Tai-pan is a novel set in the mid-1800s in China; following the story of a group of European and American traders as they take over the island of Hong Kong after the Opium Wars. As with Clavell's other books, Tai-pan is based is based on actual events and people. The story centers on the Tai-pan (translated as "Supreme Leader") of a powerful British trading company and follows the Tai-pan as he navigates the political and economic waves associated with colonizing a new island in a foreign countr ...more
Matt Seeker
Sep 14, 2010 Matt Seeker rated it really liked it  ·  review of another edition
Tai-Pan was the shit. I sifted through the user reviews on here and got both perspectives, though I found a huge gap in how males and females felt about the book. I personally loved it. As I said about Shogun, this isn't filled with awesome prose and incredible writing techniques. What it is, is filled with daring, adventure and romance. The book has excellent cadence and pace. The characters are a bit 2-D, but who cares, this is popcorn historical fiction at its finest. Dirk Straun has a doctor ...more
Apr 27, 2012 Peter rated it it was amazing  ·  review of another edition
This review has been hidden because it contains spoilers. To view it, click here.
Adam K.
Sep 25, 2012 Adam K. rated it really liked it  ·  review of another edition
It took me a long time into this book to settle down and enjoy myself, mainly because I didn't realize I was supposed to. For some reason, I have it in my head even after reading Shogun that I'm supposed to consider Clavell's books as important historical documents to be revered rather than what they actually are--rousing, epic tales of adventure set against the backdrop of tumultuous periods in the history of east Asia. Tai-Pan is filled with humor, rascals, barbarian chivalry, and swagger. The ...more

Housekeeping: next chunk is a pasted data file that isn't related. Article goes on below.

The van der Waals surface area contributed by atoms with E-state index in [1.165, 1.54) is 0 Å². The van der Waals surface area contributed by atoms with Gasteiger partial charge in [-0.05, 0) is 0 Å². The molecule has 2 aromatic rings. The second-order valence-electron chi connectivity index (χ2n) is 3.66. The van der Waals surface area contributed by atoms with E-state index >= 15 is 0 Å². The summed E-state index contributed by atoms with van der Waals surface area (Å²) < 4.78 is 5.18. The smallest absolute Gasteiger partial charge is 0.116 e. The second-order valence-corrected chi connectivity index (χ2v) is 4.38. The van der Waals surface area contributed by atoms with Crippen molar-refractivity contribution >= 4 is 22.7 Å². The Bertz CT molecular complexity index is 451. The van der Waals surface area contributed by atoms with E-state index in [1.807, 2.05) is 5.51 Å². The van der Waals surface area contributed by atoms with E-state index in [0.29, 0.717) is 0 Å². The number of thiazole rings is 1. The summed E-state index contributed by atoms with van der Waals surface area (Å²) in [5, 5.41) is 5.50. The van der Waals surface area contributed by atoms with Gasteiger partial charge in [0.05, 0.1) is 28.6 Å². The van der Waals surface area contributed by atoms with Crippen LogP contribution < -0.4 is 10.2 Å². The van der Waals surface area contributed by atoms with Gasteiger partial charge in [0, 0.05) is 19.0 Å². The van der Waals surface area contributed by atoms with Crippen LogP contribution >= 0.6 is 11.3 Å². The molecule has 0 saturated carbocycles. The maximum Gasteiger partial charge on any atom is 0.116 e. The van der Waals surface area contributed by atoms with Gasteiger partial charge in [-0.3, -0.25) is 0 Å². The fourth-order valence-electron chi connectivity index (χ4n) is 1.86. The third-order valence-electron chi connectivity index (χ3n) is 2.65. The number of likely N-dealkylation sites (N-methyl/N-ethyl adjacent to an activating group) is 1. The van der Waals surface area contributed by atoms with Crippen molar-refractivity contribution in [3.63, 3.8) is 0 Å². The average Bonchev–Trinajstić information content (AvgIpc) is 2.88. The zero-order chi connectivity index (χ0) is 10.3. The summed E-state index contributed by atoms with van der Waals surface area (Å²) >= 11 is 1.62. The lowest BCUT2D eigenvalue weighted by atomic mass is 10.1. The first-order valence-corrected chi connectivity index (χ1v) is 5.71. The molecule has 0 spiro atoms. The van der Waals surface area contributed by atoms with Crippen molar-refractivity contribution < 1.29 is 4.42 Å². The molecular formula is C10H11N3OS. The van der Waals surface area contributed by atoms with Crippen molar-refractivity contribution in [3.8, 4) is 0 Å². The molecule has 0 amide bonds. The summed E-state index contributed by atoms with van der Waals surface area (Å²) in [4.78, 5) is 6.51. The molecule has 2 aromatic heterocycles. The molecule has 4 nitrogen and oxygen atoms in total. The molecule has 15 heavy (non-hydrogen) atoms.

Rather a potboiler, plus nautical language. Not nearly as good as Shōgun in my opinion—I'm reading them in historical order, rather than publication order—even though in a sense one could see it as "Shōgun in Hong Kong," or as a first attempt to tell basically the same story, since this one was written earlier. Maybe it's that Struan wasn't as interesting to me as Anjin-san, or that the non-Europeans played so small a part in this one aside from the love interest. Also, while I finished the ot ...more
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Madison Mega-Mara...: # 82 Tai-Pan 1 1 Dec 09, 2015 11:08AM  
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James Clavell, born Charles Edmund Dumaresq Clavell was a British novelist, screenwriter, director and World War II veteran and POW. Clavell is best known for his epic Asian Saga series of novels and their televised adaptations, along with such films as The Great Escape, The Fly and To Sir, with Love.


James Clavell. (2007, November 10). In Wikipedia, The Free Encyclopedia.
More about James Clavell...

Other Books in the Series

Asian Saga: Chronological Order (6 books)
  • Shōgun (Asian Saga, #1)
  • Gai-Jin (Asian Saga, #3)
  • King Rat (Asian Saga, #4)
  • Noble House (Asian Saga, #5)
  • Whirlwind (Asian Saga, #6)

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“If you're a sailor, best not know how to swim. Swimming only prolongs the inevitable—if the sea wants you and your time has come.” 9 likes
“I'm saying that some men are saints. Some are happy being meek and humble and unambitious. Some men are born content to be second-best.” 5 likes